The Rise of the Nones
Christianity is on the decline. But even this staunch atheist thinks we lose something important when we lose our religion.
In less than fifty years, Christians may be a minority in the United States, a Pew analysis released this week projects. And that’s not because people are converting to something else, or even because many new immigrants hold different beliefs. The decline of Christianity in America is largely thanks to a growing number of religious “nones”: Americans who don’t adhere to any particular faith at all. And for that, Christians have Christians to thank.
As one of those religious “nones,” this hardly spells the end of a culturally Christian country. Like most American “nones,” I celebrate Christmas and go to church on other people’s important occasions — weddings, baptisms, funerals. An America of more nonbelievers doesn’t mean an end to cultural expressions of Christianity (Christmas trees, Santa, twinkling lights that you are permitted to put up the day after Thanksgiving). Hopefully, though, it will mean the end of a particularly American kind of Christianity: a Christianity that is aggressive, spiteful, misogynist, and extreme.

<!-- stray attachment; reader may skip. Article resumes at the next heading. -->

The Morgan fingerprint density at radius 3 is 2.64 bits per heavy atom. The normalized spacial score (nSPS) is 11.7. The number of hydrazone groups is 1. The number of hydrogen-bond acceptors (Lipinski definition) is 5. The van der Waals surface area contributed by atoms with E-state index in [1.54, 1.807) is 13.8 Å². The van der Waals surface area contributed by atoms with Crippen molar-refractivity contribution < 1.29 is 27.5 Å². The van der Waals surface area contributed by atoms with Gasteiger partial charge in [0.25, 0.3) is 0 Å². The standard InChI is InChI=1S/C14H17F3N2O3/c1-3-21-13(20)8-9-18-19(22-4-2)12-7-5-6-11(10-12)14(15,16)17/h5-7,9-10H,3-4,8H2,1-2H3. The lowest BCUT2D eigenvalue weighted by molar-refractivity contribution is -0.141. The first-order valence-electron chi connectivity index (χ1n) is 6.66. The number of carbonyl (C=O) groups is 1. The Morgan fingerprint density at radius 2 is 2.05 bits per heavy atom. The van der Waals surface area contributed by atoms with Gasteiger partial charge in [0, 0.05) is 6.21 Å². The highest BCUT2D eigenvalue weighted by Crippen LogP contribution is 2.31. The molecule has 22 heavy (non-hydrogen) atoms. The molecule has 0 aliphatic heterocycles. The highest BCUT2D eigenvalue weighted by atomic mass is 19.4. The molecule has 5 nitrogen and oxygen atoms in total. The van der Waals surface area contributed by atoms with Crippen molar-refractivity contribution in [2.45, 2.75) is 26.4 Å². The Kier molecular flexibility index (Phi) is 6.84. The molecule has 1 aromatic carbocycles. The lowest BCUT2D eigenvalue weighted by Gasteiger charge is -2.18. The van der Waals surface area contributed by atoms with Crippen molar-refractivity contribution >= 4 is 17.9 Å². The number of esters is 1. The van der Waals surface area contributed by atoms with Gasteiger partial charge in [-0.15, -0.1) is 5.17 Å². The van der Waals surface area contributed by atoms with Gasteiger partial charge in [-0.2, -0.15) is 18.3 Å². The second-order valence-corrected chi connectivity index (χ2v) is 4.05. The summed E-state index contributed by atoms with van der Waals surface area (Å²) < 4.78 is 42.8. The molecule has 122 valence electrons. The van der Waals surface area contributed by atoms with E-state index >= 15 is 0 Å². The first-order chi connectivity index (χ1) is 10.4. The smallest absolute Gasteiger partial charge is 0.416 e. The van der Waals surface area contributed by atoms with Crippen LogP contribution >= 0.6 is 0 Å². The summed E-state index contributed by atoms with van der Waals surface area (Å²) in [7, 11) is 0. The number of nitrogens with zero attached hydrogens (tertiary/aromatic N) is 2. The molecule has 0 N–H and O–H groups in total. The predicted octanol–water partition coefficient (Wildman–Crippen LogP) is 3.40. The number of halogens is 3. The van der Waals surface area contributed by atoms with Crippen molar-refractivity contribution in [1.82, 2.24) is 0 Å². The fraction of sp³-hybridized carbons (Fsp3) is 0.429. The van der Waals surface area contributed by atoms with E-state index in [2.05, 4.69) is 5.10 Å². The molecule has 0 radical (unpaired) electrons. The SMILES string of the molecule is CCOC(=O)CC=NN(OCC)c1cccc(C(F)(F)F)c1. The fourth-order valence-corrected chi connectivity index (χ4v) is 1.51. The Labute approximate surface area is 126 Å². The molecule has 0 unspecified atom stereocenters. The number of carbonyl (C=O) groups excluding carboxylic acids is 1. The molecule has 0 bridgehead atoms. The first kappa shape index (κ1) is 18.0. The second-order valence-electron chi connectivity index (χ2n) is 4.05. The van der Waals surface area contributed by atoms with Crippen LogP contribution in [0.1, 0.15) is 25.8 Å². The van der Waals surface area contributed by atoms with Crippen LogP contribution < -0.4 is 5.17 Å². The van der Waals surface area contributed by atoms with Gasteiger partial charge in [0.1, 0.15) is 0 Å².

One question, though, remains unanswered: Without the organizing power of religion, what can we create in its place to maintain strong community ties, imbue our lives with a greater sense of purpose and humility, place us in our family lineage and broader cultural history, and provide a forum for considering life’s biggest questions?